This year, the main themes in the traditional Elonmerkki event of communication professionals were design and user-oriented service design. The speakers talked enthusiastically about how to develop straight-forward and well-functioning services by listening to users.
However, the presentations failed to cover one element central from the viewpoint of the user, i.e. materials associated with the services. There is still plenty of room for improvement in the user-orientation of various contract and use terms as well as terms associated with special offers.
It is possible to draw up terms and conditions in such a way that they, in a genuine way, account for the user and function to make his or her life easier. With this aim, it is not purposeful for the company to try to underline its expertise by coming up with terms and conditions filled with professional jargon. Terms like these are likely only to generate uncertainty in customers and lead to conflict situations that create more work for everyone, the company itself included.
One indication of user-orientation at its best is that when making major changes in its system, the company does not base its actions on the blind faith that everything will go according to plan. Backup plans and processes must be in place to cover for the eventuality that things can go wrong. Sampo Bank and Communications service provider Elisa, among others, have experienced this for themselves when implementing significant changes in their information systems.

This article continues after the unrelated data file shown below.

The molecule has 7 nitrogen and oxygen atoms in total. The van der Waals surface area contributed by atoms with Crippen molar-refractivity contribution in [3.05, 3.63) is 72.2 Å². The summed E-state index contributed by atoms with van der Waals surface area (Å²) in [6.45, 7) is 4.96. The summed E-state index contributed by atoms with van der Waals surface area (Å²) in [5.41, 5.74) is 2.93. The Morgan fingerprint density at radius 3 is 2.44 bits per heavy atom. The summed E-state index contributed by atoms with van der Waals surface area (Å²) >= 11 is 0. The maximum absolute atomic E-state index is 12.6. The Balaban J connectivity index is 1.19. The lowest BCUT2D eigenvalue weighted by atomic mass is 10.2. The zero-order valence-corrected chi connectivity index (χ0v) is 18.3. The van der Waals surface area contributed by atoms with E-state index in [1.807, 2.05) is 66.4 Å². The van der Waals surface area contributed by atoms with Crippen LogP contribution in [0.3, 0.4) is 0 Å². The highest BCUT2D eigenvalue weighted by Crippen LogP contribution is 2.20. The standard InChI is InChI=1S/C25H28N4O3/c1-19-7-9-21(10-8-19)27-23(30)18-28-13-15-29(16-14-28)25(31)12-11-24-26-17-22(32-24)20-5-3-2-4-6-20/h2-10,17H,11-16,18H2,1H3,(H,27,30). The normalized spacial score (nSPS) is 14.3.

This is why it has been perplexing to observe the state-owned railway company VR struggle with its ticket reform. When competing with other modes of transport, taking your customers for granted is not an option. Moreover, it is not acceptable to justify your blunders in retrospect by saying that the demand was too high.
Automatia, however, was successful in learning from its mistake. It rectified the mistakes of its fundraising campaign last spring by listening to both its customers and authorities.
The lengthy preparation work for the Consumer Rights Directive is practically finished. Among the positive results of the work is the harmonisation of certain regulations associated with distance selling, such as time limits. Attempts have been made to clarify difficult-to-determine situations for example by providing a clear definition of home selling.
The Commission has now set its sights onto a new project and is actively promoting an alternative instrument of contract law for the member states. The aims are laudable, but numerous issues are yet to be settled. In a worst case scenario, a familiar operating environment will be replaced with a fragmented system of contract law with no single market benefits.
It is also possible that the instrument may displace current legislation protecting the consumer and thus have a significant negative effect on consumer protection. This will be the case if companies are given the right to decide on the use of the instrument in their contractual relations with no real choice afforded to the consumers.